Windows PowerShell has some pretty strict standards when it comes to naming things. As you probably know by now, every PowerShell cmdlet consists of a verb and a noun. Not only that, but there are guidelines that define how a developer goes about choosing nouns, and some pretty strict guidelines that determine the verbs you can use. (Want to use the verb Assign? Nope, not on the list. However, the always-popular ForEach verb is up for grabs.)

 

The good thing about this? No matter what implementation of PowerShell you’re using (whether it’s the Microsoft Exchange Server implementation, the Microsoft Virtual Machine Manager implementation, the Microsoft Lync Server implementation, or any other implementation) if you want to create something new all you have to do is look for cmdlets that start with the verb New. (Why New and not Create? Because that’s what the Windows PowerShell team chose, so that’s what’s on the approved list. Besides, it’s shorter, and less typing is always good.)

 

Which is all just our way of saying that, in this section, we’ll show you how to use the New cmdlets to create objects in Microsoft Lync Server 2010.

 

Creating objects

 

Creating an object in Lync Server PowerShell can be very simple. Here’s an example of how to create a new Address Book configuration:

 

New-CsAddressBookConfiguration –Identity site:Redmond

 

That’s it. When you hit Enter, this is what you’ll see:

 

Identity                   : Site:Redmond

RunTimeOfDay               : 1:30 AM

KeepDuration               : 30

SynchronizePollingInterval : 00:05:00

MaxDeltaFileSizePercentage : 20

UseNormalizationRules      : True

IgnoreGenericRules         : False

EnableFileGeneration       : True

 

You now have a new configuration for Address Book servers found on the Redmond site. The configuration settings were assigned default values; all you had to do was run one simple cmdlet. To make sure things worked as expected, type Get-CsAddressBookConfiguration | Select-Object Identity and press ENTER. You should get back something that looks like this:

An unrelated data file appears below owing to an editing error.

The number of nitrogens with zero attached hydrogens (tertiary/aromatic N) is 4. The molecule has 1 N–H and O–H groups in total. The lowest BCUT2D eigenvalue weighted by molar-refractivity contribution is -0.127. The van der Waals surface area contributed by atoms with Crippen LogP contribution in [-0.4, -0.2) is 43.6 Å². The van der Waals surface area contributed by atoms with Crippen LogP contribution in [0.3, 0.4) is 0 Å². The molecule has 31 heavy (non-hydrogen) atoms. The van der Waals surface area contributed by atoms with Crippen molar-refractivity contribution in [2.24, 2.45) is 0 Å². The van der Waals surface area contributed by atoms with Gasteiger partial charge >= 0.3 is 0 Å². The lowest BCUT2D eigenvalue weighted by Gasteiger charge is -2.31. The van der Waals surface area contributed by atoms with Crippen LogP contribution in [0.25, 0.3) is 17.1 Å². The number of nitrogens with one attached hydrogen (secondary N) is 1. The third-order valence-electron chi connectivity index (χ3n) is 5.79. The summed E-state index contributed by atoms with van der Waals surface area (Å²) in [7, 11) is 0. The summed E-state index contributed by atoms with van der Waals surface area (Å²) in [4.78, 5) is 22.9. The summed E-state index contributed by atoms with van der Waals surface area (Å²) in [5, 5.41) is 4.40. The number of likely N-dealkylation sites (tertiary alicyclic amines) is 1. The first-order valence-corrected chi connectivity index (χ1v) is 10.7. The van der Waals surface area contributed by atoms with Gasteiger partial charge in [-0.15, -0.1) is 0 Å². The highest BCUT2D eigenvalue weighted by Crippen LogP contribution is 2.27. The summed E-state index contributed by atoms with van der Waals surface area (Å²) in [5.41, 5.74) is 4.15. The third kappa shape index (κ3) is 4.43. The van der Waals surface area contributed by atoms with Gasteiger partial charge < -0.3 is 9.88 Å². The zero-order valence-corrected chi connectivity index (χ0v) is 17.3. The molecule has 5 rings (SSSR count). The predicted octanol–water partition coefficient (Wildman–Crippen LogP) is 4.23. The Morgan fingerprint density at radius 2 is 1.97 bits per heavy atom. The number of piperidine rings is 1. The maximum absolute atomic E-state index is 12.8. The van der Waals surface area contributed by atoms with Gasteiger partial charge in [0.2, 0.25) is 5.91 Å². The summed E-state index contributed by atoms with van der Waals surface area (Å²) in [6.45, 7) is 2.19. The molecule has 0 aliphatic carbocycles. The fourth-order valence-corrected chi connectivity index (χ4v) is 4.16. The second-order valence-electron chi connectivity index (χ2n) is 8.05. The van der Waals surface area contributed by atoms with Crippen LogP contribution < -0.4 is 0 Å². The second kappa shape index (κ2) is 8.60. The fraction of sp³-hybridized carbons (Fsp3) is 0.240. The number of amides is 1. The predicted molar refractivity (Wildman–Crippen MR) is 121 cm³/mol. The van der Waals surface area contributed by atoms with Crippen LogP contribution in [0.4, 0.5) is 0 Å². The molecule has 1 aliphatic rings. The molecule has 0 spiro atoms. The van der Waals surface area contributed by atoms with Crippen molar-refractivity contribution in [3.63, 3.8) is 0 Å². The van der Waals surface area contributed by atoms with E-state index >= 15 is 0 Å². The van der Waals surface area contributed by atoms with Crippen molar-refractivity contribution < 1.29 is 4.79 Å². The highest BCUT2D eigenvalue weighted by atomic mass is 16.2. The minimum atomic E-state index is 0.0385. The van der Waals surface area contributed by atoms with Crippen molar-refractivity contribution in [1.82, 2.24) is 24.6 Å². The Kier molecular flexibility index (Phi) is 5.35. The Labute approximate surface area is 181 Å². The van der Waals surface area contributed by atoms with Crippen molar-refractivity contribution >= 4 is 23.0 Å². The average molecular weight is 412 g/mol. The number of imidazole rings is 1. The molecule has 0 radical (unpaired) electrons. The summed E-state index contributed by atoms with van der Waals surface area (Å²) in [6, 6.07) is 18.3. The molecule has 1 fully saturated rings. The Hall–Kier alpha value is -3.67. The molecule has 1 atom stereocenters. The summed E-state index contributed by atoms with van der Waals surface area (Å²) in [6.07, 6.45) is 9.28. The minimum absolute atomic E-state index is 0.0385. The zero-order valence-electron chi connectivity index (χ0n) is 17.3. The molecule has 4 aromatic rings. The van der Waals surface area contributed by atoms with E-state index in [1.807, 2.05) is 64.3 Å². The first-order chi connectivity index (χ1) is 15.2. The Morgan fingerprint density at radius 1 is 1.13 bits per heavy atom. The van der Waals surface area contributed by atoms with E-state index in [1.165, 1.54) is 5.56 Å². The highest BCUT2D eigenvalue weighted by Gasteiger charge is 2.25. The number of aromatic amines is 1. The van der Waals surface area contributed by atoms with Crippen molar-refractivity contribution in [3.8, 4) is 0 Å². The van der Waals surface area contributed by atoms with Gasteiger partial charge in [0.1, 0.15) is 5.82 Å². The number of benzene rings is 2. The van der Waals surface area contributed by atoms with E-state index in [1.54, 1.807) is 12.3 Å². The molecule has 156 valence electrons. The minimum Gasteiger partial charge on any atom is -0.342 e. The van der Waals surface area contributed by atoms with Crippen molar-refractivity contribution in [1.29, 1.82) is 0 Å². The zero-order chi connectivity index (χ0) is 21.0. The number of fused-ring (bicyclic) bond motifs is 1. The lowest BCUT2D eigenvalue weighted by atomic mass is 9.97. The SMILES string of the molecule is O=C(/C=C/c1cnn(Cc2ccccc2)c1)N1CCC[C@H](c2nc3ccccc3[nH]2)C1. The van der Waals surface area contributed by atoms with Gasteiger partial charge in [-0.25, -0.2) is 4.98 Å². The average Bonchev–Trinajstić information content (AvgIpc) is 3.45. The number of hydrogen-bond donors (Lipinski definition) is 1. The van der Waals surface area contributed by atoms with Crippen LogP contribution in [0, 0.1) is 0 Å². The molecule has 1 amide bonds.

Identity

--------

Global

Site:Redmond

 

You should see two items: the Global collection of Address Book configuration settings (which is created when you install Lync Server), and the site collection we just added. Success!

 

Of course, if you don’t want your new Address Book configuration settings to use only the default values, you can customize the settings as part of the object creation process. For example, suppose you want to create new Address Book configuration settings for the Dublin site, but you want the Address Book servers to synchronize with Active Directory every 10 minutes instead of the default value of every 5 minutes. That’s easy enough; just add another parameter to your command:

 

New-CsAddressBookConfiguration –Identity site:Dublin –SynchronizePollingInterval 00:10:00

 

Press ENTER and you’ll have another new Address Book configuration, this time for the Dublin site.

 

Keep in mind that if you try to use the Identity for an object that already exists (for example, if you try to create a new collection of Address Book settings for the Dublin site, and the Dublin site already has a collection of Address Book settings) you’ll receive an error similar to this:

 

PS C:\> New- CsAddressBookConfiguration site: Dublin

New-CsAddressBookConfiguration : “AddressBookConfiguration” with identity “Site: Dublin” already exists.

 

Note. For more on identities see the Identities article.

 

Creating without Committing

 

As we mentioned up front, we think this is a pretty good way of doing things – you say you want something new, and you get something new. But what if, for some reason, you don’t want this new object to be created immediately? For example, suppose you want to create the object in memory, change some properties, take a look at it, then commit it. Or what if you simply want to see what the default values would be if you did create this object? In either case, you can use the -InMemory parameter: